By Ed Burke, Dennis K. Burke Inc.
Do you smell gas? Well maybe not, but you certainly have been hearing about it. The media has been full of natural gas stories – from exports and shortages, to a focus on methane pollution and neighborhood gas leak issues.
Natural gas is a hot issue in Washington these days. In late March, the White House announced plans to reduce methane emissions and address climate change. The plan outlines both regulatory and voluntary actions that federal agencies would undertake before the end of 2016.
The strategy targets industries creating the largest percentage of domestic methane emissions; agriculture (36 percent), natural gas systems (23 percent), landfills (18 percent), coal mining (10 percent), petroleum systems (6 percent), and wastewater treatment (2 percent).
The 15-page plan proposes using voluntary programs to reduce methane emissions in the agriculture sector but outlines the probability of issuing new regulations and guidelines to reduce methane emissions for the energy markets.
As usual, the gas industry says there’s no need for any new regulations, while the environmental groups say that action is long overdue and we should do more.
Earlier in March, the President had suggested using natural gas exports as an economic response to Russian aggression while providing additional energy security to our allies and trading partners in Europe. Currently about one-third of Europe’s natural gas comes from Russia.
As you might expect, the talk of exporting natural gas sparked a bit of debate and criticism. Projections for higher domestic prices, this winter’s gas and propane shortages, and environmental concerns are three significant hurdles for the industry to deal with.
Shortages Shift Demand to Heating Oil Dealers
Primarily due to colder weather, natural gas consumption over this winter was 13 percent higher than the five-year average, bringing down natural gas storage inventories to the lowest they’ve been since 2003.
There were several supply issues over the winter. With the higher demand, New York utility companies consistently implemented gas supply rationing, forcing interruptible load customers to switch to alternative fuels, primarily heating oil.
But some of the region’s natural gas supply shortfalls could be short-lived. A proposed 124-mile pipeline project would connect domestic gas production in northeastern Pennsylvania with markets in northern Pennsylvania and southern New York by early 2016.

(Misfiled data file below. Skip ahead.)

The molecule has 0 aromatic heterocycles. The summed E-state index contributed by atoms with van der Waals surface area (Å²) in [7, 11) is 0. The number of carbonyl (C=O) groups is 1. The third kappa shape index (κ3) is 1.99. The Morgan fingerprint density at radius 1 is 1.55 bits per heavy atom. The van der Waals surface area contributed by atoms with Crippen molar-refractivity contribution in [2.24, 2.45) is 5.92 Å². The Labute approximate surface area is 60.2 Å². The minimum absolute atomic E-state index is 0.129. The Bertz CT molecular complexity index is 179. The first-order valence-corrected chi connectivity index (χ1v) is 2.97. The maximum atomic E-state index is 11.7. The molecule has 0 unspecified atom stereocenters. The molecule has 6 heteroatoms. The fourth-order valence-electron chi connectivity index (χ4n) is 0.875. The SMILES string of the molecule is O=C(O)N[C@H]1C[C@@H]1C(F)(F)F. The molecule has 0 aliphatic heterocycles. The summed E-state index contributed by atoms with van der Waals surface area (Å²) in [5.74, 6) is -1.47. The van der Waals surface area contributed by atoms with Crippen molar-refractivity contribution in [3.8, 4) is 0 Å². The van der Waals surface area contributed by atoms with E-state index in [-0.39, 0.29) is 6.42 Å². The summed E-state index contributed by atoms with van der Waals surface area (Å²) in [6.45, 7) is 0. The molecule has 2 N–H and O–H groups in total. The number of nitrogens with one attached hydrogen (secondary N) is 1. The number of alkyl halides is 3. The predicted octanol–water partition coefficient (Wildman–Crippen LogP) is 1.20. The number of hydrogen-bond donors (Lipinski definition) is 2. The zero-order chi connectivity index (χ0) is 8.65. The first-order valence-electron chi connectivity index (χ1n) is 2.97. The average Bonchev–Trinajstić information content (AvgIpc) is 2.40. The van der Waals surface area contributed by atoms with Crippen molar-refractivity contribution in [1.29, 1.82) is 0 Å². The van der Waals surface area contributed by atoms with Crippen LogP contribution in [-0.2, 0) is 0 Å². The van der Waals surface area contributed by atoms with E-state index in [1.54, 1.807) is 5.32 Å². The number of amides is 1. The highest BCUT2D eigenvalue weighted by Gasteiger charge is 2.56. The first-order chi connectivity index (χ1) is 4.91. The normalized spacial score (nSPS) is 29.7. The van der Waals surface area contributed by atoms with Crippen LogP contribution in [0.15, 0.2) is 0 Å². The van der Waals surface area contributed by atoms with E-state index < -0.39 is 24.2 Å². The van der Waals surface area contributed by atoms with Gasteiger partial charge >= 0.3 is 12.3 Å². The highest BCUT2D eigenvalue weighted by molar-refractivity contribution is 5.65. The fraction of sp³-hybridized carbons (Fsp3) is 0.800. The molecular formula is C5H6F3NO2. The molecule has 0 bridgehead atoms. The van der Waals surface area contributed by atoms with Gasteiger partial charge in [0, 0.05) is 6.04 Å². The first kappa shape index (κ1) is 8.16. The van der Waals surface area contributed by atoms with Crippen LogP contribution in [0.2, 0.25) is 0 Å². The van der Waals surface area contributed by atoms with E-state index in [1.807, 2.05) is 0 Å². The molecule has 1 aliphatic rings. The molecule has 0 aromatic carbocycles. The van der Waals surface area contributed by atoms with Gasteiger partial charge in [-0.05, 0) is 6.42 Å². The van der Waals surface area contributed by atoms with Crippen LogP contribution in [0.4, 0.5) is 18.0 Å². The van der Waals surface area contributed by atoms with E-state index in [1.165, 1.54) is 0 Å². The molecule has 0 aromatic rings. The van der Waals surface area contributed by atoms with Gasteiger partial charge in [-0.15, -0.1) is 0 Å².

Neighborhood Gas Leaks
Just about every town has them – aging gas pipelines with a few leaks and problems here and there. Eventually, the utilities say, they will get to them. Not many of us realized how big the problem really was, but estimates of the number of gas pipeline leaks are staggering. By some estimates, there are more than 20,000 gas leaks in Massachusetts alone, including more than 3,400 in the City of Boston.
While federal agencies consider rules and regulations to reduce methane leakage from the well site through the production process, state and local governments are taking action to tackle gas leaks in their communities. Leaking pipes not only pose grave safety risks, they also have serious environmental consequences.
Several states are proposing legislation that basically requires the gas companies to identify, track and fix leaks in a timely manner, while complying with their state’s climate mandates.
States like Massachusetts are moving to prioritize the gas leaks issue and make the changes that are needed to minimize the devastating short-term safety concerns, as well as the long-term environmental damage.
To be fair, a local gas company spokesman said that they routinely inspect and monitor their system and have replaced about 500 miles of leak-prone gas mains since 2010.
Who Pays For Leaks?
Gas that doesn’t reach the consumer is called lost or unaccounted for gas and is paid for by the ratepayer. Disincentives to pipeline repairs have given us a backlog of tens of thousands of costly and hazardous leaks.
Leaking pipelines are estimated to release between 8 and 12 billion cubic feet of methane every year in Massachusetts alone, according to a study released in 2013 by Senator Ed Markey’s office. The state’s gas customers paid between $640 million and $1.5 billion from 2000-2011 for gas that never reached their homes and businesses. Another report suggests that the cost of gas leaks adds up to about $39 million a year for Massachusetts’ ratepayers.
Simply put, the gas companies don’t want to put crews on the road and make repairs, because they pay for that work. If the leak is left unfixed, the ratepayers pay for the lost gas. Considering the safety and environmental concerns, clearly the incentives here are in the wrong place.
If ratepayers in Massachusetts are paying $39 million each year for lost gas, I have to think they would rather see that money invested in pipeline repairs. And 20,000 repairs would put a lot of folks in the state back to work.